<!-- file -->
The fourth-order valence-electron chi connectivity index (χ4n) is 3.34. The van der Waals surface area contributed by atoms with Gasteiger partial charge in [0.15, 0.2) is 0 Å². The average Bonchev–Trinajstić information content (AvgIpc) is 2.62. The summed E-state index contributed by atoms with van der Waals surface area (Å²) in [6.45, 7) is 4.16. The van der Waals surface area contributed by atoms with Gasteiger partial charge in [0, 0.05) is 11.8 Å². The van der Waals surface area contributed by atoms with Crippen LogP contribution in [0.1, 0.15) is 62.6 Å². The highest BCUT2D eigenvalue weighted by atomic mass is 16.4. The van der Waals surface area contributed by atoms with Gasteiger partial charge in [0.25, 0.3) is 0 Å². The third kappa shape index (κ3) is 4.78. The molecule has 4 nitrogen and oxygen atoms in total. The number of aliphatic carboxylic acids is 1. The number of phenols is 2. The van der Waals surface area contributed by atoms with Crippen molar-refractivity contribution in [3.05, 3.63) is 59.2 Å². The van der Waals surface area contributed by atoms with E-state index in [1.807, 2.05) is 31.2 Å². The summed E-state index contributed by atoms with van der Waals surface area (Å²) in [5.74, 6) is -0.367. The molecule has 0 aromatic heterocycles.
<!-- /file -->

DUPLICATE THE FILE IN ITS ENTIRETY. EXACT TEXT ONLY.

The fourth-order valence-electron chi connectivity index (χ4n) is 3.34. The van der Waals surface area contributed by atoms with Gasteiger partial charge in [0.15, 0.2) is 0 Å². The average Bonchev–Trinajstić information content (AvgIpc) is 2.62. The summed E-state index contributed by atoms with van der Waals surface area (Å²) in [6.45, 7) is 4.16. The van der Waals surface area contributed by atoms with Gasteiger partial charge in [0, 0.05) is 11.8 Å². The van der Waals surface area contributed by atoms with Crippen LogP contribution in [0.1, 0.15) is 62.6 Å². The highest BCUT2D eigenvalue weighted by atomic mass is 16.4. The van der Waals surface area contributed by atoms with Gasteiger partial charge in [0.25, 0.3) is 0 Å². The third kappa shape index (κ3) is 4.78. The molecule has 4 nitrogen and oxygen atoms in total. The number of aliphatic carboxylic acids is 1. The number of phenols is 2. The van der Waals surface area contributed by atoms with Crippen molar-refractivity contribution in [3.05, 3.63) is 59.2 Å². The van der Waals surface area contributed by atoms with E-state index in [1.807, 2.05) is 31.2 Å². The summed E-state index contributed by atoms with van der Waals surface area (Å²) in [5.74, 6) is -0.367. The molecule has 0 aromatic heterocycles.